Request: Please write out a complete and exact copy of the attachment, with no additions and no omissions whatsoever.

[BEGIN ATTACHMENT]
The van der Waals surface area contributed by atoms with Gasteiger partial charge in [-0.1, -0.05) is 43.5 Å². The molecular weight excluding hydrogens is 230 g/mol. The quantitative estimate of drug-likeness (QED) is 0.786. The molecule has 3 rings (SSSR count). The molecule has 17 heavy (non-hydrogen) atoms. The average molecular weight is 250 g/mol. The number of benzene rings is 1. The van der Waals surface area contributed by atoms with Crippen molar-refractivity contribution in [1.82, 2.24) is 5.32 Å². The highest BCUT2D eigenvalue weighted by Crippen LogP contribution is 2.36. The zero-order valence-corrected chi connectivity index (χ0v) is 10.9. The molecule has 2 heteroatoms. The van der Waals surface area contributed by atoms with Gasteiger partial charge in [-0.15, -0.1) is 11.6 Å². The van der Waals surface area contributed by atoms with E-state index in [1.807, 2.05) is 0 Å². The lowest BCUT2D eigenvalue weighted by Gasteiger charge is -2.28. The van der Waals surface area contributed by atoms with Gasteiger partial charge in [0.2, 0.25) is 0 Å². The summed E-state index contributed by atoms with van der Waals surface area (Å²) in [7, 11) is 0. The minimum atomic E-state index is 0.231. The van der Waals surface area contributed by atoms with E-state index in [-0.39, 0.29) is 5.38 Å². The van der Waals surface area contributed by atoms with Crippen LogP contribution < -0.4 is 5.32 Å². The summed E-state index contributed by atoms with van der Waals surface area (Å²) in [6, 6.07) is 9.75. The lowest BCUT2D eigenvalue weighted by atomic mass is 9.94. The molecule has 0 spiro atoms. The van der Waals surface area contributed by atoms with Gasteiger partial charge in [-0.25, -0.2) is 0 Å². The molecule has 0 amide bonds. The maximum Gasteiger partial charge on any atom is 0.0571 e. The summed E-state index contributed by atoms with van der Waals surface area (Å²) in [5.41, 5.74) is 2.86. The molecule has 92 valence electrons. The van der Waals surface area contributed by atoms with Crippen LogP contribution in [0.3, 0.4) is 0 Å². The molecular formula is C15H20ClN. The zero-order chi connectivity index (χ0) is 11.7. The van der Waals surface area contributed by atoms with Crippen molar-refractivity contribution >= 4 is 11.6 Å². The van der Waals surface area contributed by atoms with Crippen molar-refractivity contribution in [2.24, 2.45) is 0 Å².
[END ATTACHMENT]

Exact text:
The van der Waals surface area contributed by atoms with Gasteiger partial charge in [-0.1, -0.05) is 43.5 Å². The molecular weight excluding hydrogens is 230 g/mol. The quantitative estimate of drug-likeness (QED) is 0.786. The molecule has 3 rings (SSSR count). The molecule has 17 heavy (non-hydrogen) atoms. The average molecular weight is 250 g/mol. The number of benzene rings is 1. The van der Waals surface area contributed by atoms with Crippen molar-refractivity contribution in [1.82, 2.24) is 5.32 Å². The highest BCUT2D eigenvalue weighted by Crippen LogP contribution is 2.36. The zero-order valence-corrected chi connectivity index (χ0v) is 10.9. The molecule has 2 heteroatoms. The van der Waals surface area contributed by atoms with Gasteiger partial charge in [-0.15, -0.1) is 11.6 Å². The van der Waals surface area contributed by atoms with E-state index in [1.807, 2.05) is 0 Å². The lowest BCUT2D eigenvalue weighted by Gasteiger charge is -2.28. The van der Waals surface area contributed by atoms with Gasteiger partial charge in [0.2, 0.25) is 0 Å². The summed E-state index contributed by atoms with van der Waals surface area (Å²) in [7, 11) is 0. The minimum atomic E-state index is 0.231. The van der Waals surface area contributed by atoms with E-state index in [-0.39, 0.29) is 5.38 Å². The van der Waals surface area contributed by atoms with Crippen LogP contribution < -0.4 is 5.32 Å². The summed E-state index contributed by atoms with van der Waals surface area (Å²) in [6, 6.07) is 9.75. The lowest BCUT2D eigenvalue weighted by atomic mass is 9.94. The molecule has 0 spiro atoms. The van der Waals surface area contributed by atoms with Gasteiger partial charge in [-0.25, -0.2) is 0 Å². The molecule has 0 amide bonds. The maximum Gasteiger partial charge on any atom is 0.0571 e. The summed E-state index contributed by atoms with van der Waals surface area (Å²) in [5.41, 5.74) is 2.86. The molecule has 92 valence electrons. The van der Waals surface area contributed by atoms with Crippen LogP contribution in [0.3, 0.4) is 0 Å². The molecular formula is C15H20ClN. The zero-order chi connectivity index (χ0) is 11.7. The van der Waals surface area contributed by atoms with Crippen molar-refractivity contribution >= 4 is 11.6 Å². The van der Waals surface area contributed by atoms with Crippen molar-refractivity contribution in [2.24, 2.45) is 0 Å².